TIDAL: a star-studded gimmick?

tidal

Music is easier than ever to listen to these days. You no longer have to go out and buy a cassette tape, vinyl, or dare I say it, a CD, to listen to your favourite artists sing or play their hearts out in a conventional 3-5 minute time-frame.

Music began to make the transition to digital in 2001 when iTunes was launched. With this piece of software, which was purchased by Apple in 1999 and was available solely to Apple computer users, came the ability to import music from CDs onto an easy-to-navigate format. Then, in 2003, came the iTunes Store, which arguably revolutionised the way music was purchased and consumed. You could buy music without even moving, which in addition to aiding to the growing obesity problem, was a fairly new concept. Of course, although file-sharing software such as LimeWire (rest in peace you beautiful programme) had been around since 2000, there was no accessible and simple way of legally downloading music until iTunes was created.

It seemed, however, that the music-based piece of software created by the delicious fruit-named company was a fairly lone competitor at that time – that was, however, only until the launch of Spotify in 2008. Spotify was presented as a streaming program, whereas iTunes was not. You could play music without having to download any files that clogged up your hard drive, as if it were magic! Although popularity was slow to build, which most companies tend to experience, it really made its name known in 2010 when it reached a total of 10 million users, followed by 60 million users – 15 million of which have a paid subscription – in 2015.

So here we had two competitors: iTunes – the pay-per album or single app – and Spotify – the pay-monthly streaming site. Now, in 2015, comes Tidal – a streaming company, similar to Spotify, that allows you to not only stream in normal quality, but also in ‘high fidelity, lossless audio’. What does this mean exactly? What actually is HiFi lossless audio? Well, it is uncompressed music. Where iTunes and Spotify compress their music to create smaller files, Tidal does not. In short, HiFi lossless audio is intended to sound a lot better than compressed music. This sounds good when you first hear about it. Better quality music? Brilliant! Anything that is ‘better’ is good, right?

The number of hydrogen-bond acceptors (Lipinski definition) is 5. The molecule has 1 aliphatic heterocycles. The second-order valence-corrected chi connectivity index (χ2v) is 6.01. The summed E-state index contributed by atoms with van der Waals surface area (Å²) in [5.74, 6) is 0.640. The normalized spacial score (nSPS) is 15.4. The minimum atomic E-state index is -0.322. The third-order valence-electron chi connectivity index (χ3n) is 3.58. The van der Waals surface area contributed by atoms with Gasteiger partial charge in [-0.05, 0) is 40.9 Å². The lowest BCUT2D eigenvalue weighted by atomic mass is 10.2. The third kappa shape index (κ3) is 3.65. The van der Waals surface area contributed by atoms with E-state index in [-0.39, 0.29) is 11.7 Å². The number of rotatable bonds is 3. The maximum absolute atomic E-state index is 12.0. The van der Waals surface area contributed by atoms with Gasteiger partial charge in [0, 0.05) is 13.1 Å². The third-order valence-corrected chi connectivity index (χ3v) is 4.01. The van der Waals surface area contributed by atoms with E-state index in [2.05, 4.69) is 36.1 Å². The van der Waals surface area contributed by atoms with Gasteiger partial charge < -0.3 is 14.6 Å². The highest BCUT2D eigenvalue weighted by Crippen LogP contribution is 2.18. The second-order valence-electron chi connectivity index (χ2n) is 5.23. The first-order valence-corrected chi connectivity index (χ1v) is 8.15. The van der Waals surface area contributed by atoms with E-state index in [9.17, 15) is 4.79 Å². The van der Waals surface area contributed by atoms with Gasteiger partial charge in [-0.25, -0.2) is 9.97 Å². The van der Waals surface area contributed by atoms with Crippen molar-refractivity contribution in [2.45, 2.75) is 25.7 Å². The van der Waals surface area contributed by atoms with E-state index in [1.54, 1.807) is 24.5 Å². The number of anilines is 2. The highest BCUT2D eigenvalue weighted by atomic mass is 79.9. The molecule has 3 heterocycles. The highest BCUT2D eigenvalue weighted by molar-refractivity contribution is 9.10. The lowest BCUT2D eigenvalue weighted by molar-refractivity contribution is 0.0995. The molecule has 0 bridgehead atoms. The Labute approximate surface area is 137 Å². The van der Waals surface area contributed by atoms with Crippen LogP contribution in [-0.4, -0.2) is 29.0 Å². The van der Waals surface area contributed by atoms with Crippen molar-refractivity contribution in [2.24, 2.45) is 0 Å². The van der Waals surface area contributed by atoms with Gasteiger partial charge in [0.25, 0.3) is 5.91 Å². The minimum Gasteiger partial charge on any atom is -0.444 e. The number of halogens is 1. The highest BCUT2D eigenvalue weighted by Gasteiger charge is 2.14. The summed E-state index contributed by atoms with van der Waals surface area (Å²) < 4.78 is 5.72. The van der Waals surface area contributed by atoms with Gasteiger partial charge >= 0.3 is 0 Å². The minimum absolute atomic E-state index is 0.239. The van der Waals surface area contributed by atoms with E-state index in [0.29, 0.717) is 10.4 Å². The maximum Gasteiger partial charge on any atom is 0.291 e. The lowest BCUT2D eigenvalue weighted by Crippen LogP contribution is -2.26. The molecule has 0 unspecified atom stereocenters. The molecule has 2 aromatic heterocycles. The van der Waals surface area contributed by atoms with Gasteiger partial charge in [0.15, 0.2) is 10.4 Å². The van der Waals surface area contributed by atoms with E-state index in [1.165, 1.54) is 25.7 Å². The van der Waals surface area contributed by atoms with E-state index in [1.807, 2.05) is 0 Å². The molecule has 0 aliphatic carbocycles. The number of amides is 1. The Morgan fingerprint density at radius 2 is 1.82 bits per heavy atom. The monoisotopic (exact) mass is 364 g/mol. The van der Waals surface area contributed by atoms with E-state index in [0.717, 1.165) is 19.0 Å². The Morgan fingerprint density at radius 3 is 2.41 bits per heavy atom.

Well, yes I suppose so. But, there is a massive setback to this feature of Tidal. In all reality, there is a high chance you will not actually notice the difference between the uncompressed and compressed music at all. To do so, you’d need your device to have the ability of supporting HiFi audio, or have headphones or speakers that are good enough to play it. These necessities can be pricey, and not everyone is willing to splash out on a £200 set of speakers, or £150 pair of headphones (and no, Dre Beats do not count).

So is Tidal actually worth it? Well, Tidal Premium, which is the standard version, is priced at £9.99 a month – the same price as Spotify Premium. Although Spotify does have a free version, which Tidal lacks, it also has adverts in-between songs, which is never fun. So for the Premium version, Tidal is probably worth it. It’s virtually identical to Spotify Premium, but with better playlists. I guess the decision between the two Premium’s comes down to what interface you prefer – I prefer Spotify’s.

Now, what about Tidal HiFi? This ‘innovation’ in streaming music costs a whopping £19.99 a month – so if you are REALLY into your music and have the capabilities of actually hearing it, then go for it if you really want to. But for me, in answer to whether it is actually worth paying £19.99 for, I’d say no. Tidal HiFi seems like a bit of a gimmick to me: you pay virtually £20 for something that you probably won’t hear the difference to (unless, of course, you actually have speakers or headphones that can capture the difference). And, more importantly perhaps, you don’t need. Listening to HiFi music is all good, but is there really much of a need for it? How many people will listen to intently to all the small intricacies of the song that they will ever notice the difference? The average consumer, I’d imagine, would not. However, with glamorous faces such as Jay Z, Kanye West, Daft Punk and Madonna on it, the average consumer will want to hear this difference in quality, and will think it is, as they say, a revolution in music.

The bottom line is: don’t pay £19.99 for something you don’t need (unless you really, really want to).

Anoosh Djavaheri
Anoosh is the Scene Editor at York Vision.